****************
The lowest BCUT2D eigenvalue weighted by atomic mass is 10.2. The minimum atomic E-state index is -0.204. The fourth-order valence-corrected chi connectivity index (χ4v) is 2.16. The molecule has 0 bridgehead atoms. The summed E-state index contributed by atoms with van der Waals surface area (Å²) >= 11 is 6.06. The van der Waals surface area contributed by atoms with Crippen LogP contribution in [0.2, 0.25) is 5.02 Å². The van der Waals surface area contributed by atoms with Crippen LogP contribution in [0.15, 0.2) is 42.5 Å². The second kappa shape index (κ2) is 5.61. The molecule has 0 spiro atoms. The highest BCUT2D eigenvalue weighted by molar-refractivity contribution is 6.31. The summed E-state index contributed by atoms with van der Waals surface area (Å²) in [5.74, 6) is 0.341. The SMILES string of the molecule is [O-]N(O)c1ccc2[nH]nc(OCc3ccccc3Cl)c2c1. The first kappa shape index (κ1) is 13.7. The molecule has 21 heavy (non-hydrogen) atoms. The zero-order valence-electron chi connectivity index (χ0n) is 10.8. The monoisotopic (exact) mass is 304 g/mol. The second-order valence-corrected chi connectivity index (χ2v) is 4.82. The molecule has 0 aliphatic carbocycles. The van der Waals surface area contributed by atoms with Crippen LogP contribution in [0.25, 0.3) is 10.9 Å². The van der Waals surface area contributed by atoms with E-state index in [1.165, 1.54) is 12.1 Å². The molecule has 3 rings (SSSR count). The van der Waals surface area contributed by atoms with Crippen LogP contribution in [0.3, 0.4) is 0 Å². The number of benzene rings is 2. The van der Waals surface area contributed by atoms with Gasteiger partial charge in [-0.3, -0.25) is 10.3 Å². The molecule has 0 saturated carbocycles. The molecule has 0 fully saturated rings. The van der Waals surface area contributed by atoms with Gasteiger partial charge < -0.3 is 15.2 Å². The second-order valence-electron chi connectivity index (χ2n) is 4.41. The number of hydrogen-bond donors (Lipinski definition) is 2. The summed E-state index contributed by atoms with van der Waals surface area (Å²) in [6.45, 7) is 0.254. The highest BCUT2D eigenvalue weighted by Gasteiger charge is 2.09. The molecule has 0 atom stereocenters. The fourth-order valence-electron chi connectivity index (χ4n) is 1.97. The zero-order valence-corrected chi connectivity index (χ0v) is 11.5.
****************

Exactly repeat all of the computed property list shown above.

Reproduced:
The lowest BCUT2D eigenvalue weighted by atomic mass is 10.2. The minimum atomic E-state index is -0.204. The fourth-order valence-corrected chi connectivity index (χ4v) is 2.16. The molecule has 0 bridgehead atoms. The summed E-state index contributed by atoms with van der Waals surface area (Å²) >= 11 is 6.06. The van der Waals surface area contributed by atoms with Crippen LogP contribution in [0.2, 0.25) is 5.02 Å². The van der Waals surface area contributed by atoms with Crippen LogP contribution in [0.15, 0.2) is 42.5 Å². The second kappa shape index (κ2) is 5.61. The molecule has 0 spiro atoms. The highest BCUT2D eigenvalue weighted by molar-refractivity contribution is 6.31. The summed E-state index contributed by atoms with van der Waals surface area (Å²) in [5.74, 6) is 0.341. The SMILES string of the molecule is [O-]N(O)c1ccc2[nH]nc(OCc3ccccc3Cl)c2c1. The first kappa shape index (κ1) is 13.7. The molecule has 21 heavy (non-hydrogen) atoms. The zero-order valence-electron chi connectivity index (χ0n) is 10.8. The monoisotopic (exact) mass is 304 g/mol. The second-order valence-corrected chi connectivity index (χ2v) is 4.82. The molecule has 0 aliphatic carbocycles. The van der Waals surface area contributed by atoms with Crippen LogP contribution in [0.25, 0.3) is 10.9 Å². The van der Waals surface area contributed by atoms with E-state index in [1.165, 1.54) is 12.1 Å². The molecule has 3 rings (SSSR count). The van der Waals surface area contributed by atoms with Crippen LogP contribution in [0.3, 0.4) is 0 Å². The number of benzene rings is 2. The van der Waals surface area contributed by atoms with Gasteiger partial charge in [-0.3, -0.25) is 10.3 Å². The molecule has 0 saturated carbocycles. The molecule has 0 fully saturated rings. The van der Waals surface area contributed by atoms with Gasteiger partial charge < -0.3 is 15.2 Å². The second-order valence-electron chi connectivity index (χ2n) is 4.41. The number of hydrogen-bond donors (Lipinski definition) is 2. The summed E-state index contributed by atoms with van der Waals surface area (Å²) in [6.45, 7) is 0.254. The highest BCUT2D eigenvalue weighted by Gasteiger charge is 2.09. The molecule has 0 atom stereocenters. The fourth-order valence-electron chi connectivity index (χ4n) is 1.97. The zero-order valence-corrected chi connectivity index (χ0v) is 11.5.